• Faster 2Q gates have recently been demonstrated at 1.6μs and 99.8% fidelity [ ]; though these require higher Raman laser power.
  • IonQ have successfully demonstrated a 11Q device based on a 1D ion string configuration achieving 2Q gate fidelity of 97.5% (avg) in this first device [ ].
  • Honeywell have demonstrated a 4Q QCCD device with 2Q gate fidelity 99.2% [ ], this device is now operating in 6Q mode.
  • These platforms must demonstrate a practical solution for scaling-up the laser driven gates on which they depend.

Honeywell Chief Scientist Patty Lee shocked QT Digital Week by announcing that their 6Q system has now achieved QV 64, surpassing the QV 32 achieved by IBM’s latest 27Q devices. This is less surprising than it sounds, as QV justifiably rewards high fidelity operations and enhanced connectivity. With due respect to both teams, this should not hype expectations for what can imminently be achieved by the Honeywell device. It should remind us of just how limited the performance of all early devices actually is: 6 qubits are easy to simulate on a conventional computer.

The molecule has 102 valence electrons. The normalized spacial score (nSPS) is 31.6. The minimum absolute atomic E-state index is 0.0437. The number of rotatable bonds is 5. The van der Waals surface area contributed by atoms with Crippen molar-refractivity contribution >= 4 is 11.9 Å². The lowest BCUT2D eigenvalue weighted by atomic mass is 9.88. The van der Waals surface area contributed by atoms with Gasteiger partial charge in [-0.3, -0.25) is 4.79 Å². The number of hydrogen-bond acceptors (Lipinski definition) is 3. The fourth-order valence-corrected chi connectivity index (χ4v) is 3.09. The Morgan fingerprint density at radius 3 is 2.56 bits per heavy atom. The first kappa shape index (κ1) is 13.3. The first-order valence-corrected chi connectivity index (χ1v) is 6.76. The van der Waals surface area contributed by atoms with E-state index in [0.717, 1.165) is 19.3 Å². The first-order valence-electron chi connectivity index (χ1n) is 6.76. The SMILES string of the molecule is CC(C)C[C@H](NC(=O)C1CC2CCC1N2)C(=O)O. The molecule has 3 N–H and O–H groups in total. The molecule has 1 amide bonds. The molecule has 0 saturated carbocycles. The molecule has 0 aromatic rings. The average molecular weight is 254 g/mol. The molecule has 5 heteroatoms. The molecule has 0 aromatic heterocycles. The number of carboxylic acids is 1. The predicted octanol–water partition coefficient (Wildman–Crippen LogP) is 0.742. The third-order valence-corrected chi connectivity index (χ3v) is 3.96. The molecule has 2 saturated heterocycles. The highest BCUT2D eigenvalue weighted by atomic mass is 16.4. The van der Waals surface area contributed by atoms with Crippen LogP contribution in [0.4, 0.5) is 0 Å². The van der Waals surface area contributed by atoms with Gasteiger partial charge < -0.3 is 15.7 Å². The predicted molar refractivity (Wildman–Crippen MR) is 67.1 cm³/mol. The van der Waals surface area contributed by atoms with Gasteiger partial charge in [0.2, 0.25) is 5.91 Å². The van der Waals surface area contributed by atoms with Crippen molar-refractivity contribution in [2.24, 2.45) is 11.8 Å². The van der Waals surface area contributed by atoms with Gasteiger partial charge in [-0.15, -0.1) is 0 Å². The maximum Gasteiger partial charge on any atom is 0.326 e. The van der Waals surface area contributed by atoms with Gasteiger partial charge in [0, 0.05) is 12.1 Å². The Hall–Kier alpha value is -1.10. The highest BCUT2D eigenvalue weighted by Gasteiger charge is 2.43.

Optical Qubits with Laser Driven Gates

Qubits can also be defined based on ‘optical’ transitions in the electron level structure. Gates are implemented directly by lasers at red/IR wavelengths.

Notable Commercial Players/Consortia:  AQT, AQTION, NextGenQ

  • Very high 2Q fidelities in the lab, 99.6% [ ].
  • Anticipated improvement to 99.98% 2Q gate fidelity and 15μs gates [ ].
  • Direct optical control requires fewer lasers than Raman based techniques.
  • The longer wavelength of red/IR light makes on-chip integrated photonic components significantly easier to fabricate [ ]. Such a system recently demonstrated 2Q gate fidelity of 99.3% [ ].
  • AQT provide cloud access to their prototype 1D ion string device, boasting compatibility with a particularly wide range of emerging quantum software platforms: IBM Q, Cirq, Pennylane, Quest, pytket.
  • Moderate coherence times e.g. 0.2s (with expectation of up to 2s)  [ ] but these are intrinsically shorter than for hyperfine qubits; lifetime/gate speed currently c.4000 cycles is set to improve.